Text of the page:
Jean-Claude SEGUIN




Le cinématographe de Frederic Villiers (juillet-août 1898)

Frederic Villiers, correspondant de guerre pour les revues The Illustrated London News  et Black and white, couvre les batailles de Khartoum et Omdurman. Il explique comment il se prépare en cas d'attaque et quel est le type de matériel photographique et cinématographique qu'il emporte avec lui:

"Then, in case the Dervishes should got us into a tight corner, I am taking with me a Mauser pistol, which has a magazine of ten shots."
"That is a German weapon, is it not?” I queried.
“Yes," he replied, "but it's a good thing, although made in Germany. I have tested it, and can make very good practice at a hundred yards. This particular weapon was recommended to me by the London Sporting Club at Hendon. Its penetrating power is something remarkable. I fired a bullet through 14in. of deal, and the missile was found without a scratch upon it. I am taking the latest thing in cinematographs to produce living pictures of the battles, and, of course, I have my kodak which can be filled in daylight with the cartridge films."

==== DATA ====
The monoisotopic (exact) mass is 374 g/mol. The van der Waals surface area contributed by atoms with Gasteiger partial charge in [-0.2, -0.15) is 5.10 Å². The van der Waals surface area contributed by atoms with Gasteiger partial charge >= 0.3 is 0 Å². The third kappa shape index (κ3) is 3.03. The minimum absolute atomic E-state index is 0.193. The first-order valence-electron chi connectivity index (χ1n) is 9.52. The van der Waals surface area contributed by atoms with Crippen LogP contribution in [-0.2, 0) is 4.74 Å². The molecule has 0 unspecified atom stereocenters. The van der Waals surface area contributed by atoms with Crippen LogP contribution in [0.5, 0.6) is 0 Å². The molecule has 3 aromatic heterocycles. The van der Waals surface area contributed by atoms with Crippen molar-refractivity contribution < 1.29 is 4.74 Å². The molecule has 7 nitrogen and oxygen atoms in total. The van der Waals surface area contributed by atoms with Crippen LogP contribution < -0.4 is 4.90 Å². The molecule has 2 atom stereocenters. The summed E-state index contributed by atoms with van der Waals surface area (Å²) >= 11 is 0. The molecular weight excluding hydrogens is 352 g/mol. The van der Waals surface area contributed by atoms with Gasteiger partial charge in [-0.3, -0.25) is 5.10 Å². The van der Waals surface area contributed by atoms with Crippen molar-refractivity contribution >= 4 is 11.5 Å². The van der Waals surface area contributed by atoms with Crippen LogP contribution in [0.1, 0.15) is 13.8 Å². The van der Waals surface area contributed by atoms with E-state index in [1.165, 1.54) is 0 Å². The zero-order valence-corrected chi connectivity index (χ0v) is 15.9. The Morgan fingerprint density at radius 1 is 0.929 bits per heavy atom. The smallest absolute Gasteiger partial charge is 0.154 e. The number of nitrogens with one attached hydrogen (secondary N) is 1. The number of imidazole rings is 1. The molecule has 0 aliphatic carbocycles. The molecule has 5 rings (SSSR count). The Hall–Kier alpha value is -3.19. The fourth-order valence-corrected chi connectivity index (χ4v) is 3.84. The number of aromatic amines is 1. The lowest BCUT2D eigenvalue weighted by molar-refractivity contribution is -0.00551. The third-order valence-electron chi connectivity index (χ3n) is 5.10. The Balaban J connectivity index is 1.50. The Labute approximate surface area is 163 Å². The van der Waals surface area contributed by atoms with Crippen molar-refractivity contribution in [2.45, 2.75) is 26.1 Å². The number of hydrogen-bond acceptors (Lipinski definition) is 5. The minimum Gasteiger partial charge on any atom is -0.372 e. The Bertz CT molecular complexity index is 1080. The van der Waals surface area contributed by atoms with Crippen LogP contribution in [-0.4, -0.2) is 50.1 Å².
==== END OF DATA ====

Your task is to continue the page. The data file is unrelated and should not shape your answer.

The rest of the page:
"How different your equipment for this campaign must be compared with that of your first!” I remarked.
“Yes, it is entirely different. These things were never known a few years ago. I have kept my eye on those sparklets for some time, and they have only just been perfected."
"How long do you think the campaign will last?"
“I think it will be very short indeed, I fancy it will be all over within something like six or seven weeks of the start. We shall be in Khartoum by September, or, at the latest, by the first week in October."

The Bristol Mercury and Daily Post, Western Countries, Bristol, Friday, July 15, 1898, p. 8.

villiers frederic 02

Frederick Villiers
The Bristol Mercury and Daily Post, Western Countries, Bristol, Friday, July 15, 1898, p. 8. 

Le South Wales Daily News publie un long reportage que lui a transmis Frederic Villiers où ce dernier évoque un épisode de guerre et explique comment il recharge en pellicule son cinématographe: